‘Newsflash’: Gilad Hekselman Can Play

The Israeli-born jazz guitarist revels in spontaneity on his new release, ‘This Just In.’

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When he was a little boy growing up in Kfar Saba, Gilad Hekselman became fascinated by Michael Jackson.

“When I was 7, I was a big Michael Jackson fan and wanted to be a singer,” Hekselman, now 30, admitted in a telephone interview this week. “But I tried to play the drums and the guitar and I gave up singing.”

Israel may have lost a potential “Melekh shel Pop,” but the jazz world gained a terrific guitarist and composer, whose fourth CD, “This Just In,” is being celebrated with a gig June 11 and 12.

“I come from a music-appreciating family, but no one is a musician,” said Hekselman, who moved to New York about 10 years ago as part of a wave of Israeli jazz musicians who have made a significant mark on the city’s jazz scene.

From Michael Jackson to the N.Y. jazz scene: Gilad Hekselman.

Building A Musical Tower Of ‘BabEl’

Israeli alto saxophonist Uri Gurvich weaves ‘folkloric’ elements into his Middle Eastern-tinged jazz group.

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The sound rolls out of the saxophone, a sinuous, plangent moan that evokes rivers — the Nile,the Jordan, the Mississippi.

Uri Gurvich

Between Bima And Stage

Sharon Azrieli Perez’s big voice can bridge musical worlds.

Special To The Jewish Week

It is somehow appropriate that Sharon Azrieli Perez should be giving a Mothers’ Day concert on May 12. She is, after all, not only an opera singer, she’s also a mother of two.

“I love to sing the music that was written for cantors in the 1950s who moved easily from pulpit to stage,” says Azrieli Perez.

Giving Jewish Composers An Artistic Rebirth

Leon Botstein’s ‘Hungary Torn’ concert celebrates works of Jewish musicians whose lives were disrupted by the Nazis.

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It’s not a memorial concert.

Leon Botstein conducting the American Symphony Orchestra. Jito Lee

A Shoah Love Story Fit For The Opera

Composer Gerald Cohen stages Jack and Ina Polak’s ‘complicated’ concentration camp romance.

Special To The Jewish Week

The composer Gerald Cohen has known Jack and Ina Polak for over 25 years, first as their cantor at Shaarei Tikvah Congregation in Scarsdale and, gradually, as a friend. So when he asked the couple if he could adapt the story of their time in Bergen-Belsen as an opera, it was likely they would say yes.

Ida and Jack Polak, in their early years and today, above, are the subject of an opera, “Steal a Pencil for Me.”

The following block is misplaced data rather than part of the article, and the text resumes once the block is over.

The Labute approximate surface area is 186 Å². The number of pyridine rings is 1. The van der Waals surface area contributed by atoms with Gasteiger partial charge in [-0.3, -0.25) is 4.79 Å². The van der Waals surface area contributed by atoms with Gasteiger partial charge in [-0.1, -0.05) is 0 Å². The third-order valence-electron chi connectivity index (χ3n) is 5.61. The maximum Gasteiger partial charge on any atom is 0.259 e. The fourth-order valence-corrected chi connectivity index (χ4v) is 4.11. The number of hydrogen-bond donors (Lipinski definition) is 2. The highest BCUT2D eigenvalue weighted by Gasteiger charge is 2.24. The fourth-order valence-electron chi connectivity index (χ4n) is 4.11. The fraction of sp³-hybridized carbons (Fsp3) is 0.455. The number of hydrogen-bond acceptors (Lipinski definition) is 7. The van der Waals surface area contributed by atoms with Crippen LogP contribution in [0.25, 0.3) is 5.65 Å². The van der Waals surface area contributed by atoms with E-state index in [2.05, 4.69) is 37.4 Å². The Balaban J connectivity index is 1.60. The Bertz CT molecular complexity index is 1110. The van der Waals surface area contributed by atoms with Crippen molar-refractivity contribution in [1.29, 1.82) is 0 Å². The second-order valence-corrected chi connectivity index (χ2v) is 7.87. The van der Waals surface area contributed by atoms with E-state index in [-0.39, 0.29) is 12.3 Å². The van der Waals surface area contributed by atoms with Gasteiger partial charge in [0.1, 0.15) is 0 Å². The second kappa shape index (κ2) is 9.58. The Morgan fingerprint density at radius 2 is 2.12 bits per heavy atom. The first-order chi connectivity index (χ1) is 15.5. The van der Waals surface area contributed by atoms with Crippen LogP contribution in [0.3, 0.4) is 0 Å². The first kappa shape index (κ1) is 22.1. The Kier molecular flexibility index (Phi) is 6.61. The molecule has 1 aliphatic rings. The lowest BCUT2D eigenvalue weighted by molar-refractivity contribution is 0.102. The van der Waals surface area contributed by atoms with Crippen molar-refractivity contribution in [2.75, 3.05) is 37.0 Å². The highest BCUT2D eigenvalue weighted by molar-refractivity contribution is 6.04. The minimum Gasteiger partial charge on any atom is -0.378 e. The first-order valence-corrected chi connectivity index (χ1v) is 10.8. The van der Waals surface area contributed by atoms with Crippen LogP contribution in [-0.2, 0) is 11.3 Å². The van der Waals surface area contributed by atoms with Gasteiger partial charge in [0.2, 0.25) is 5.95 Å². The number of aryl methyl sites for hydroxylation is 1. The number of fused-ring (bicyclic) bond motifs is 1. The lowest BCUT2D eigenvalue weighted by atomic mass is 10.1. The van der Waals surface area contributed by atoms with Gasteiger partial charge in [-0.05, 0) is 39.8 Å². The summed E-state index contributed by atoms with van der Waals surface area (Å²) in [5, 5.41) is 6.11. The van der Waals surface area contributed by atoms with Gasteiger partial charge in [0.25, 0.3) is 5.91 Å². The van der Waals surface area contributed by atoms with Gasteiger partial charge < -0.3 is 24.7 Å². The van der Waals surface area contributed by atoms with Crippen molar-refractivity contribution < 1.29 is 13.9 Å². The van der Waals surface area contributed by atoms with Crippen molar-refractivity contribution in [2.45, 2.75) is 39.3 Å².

Ukrainian Pianist Defies Labels

The classically trained jazz man Vadim Neselovskyi is trying to stay open to his many stylistic influences.

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Vadim Neselovskyi has one particularly vivid memory of a homecoming in his native Ukraine.

Vadim Neselovskyi: Aims for “seamless” melding of musical styles.

‘Voice For Life’

In rare N.Y. appearance, Italian singer channels songs of women imprisoned in camps and ghettos.

Special To The Jewish Week

The sound is unmistakable and unique. It is, as Charlette Shulamit Ottolenghi observes, neither Ashkenazi nor Sephardic. It is entirely its own, even if the words are millennia old.

“The fact that [these women] could compose in the camps is like a miracle to me,” says Charlette Shulamit Ottlenghi, right.

‘I Feel More Open, More Free’

Matisyahu talks about his new religious outlook, his appearance and his music.


Paris — Cigarette in one hand and cup of tea in the other, Matisyahu sat down with JTA in his closet-sized dressing room during his European tour to talk about his life, his music, how he’s raising his kids, and the recent changes in his religious outlook and physical appearance.

Matisyahu “I’m looking very much towards the Torah and Judaism as a source of inspiration.”  Larry Busacca/Getty

Songs In The Key Of Life

The lyrical pianist Fred Hersch’s jazz-theater piece ‘My Coma Dreams’ has an unlikely presenter: the narrative medicine program at Columbia.

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The world is made of stories.

Michael Winther sings the lyrics. Stephanie Berger

A Violinist Who Bridges Worlds

The classically trained Miri Ben-Ari melds jazz, R&B and hip hop. Along the way she’s become something of a cultural ambassador for Israel.

Special To The Jewish Week

Miri Ben-Ari is nothing if not enthusiastic. In conversation the word she uses most frequently is “fantastic.” It’s the word that comes up repeatedly when you ask the Grammy-winning Israeli violinist about the concert appearance she is making in New York on Feb. 20 to kick off a multi-city tour.

Miri Ben-Ari
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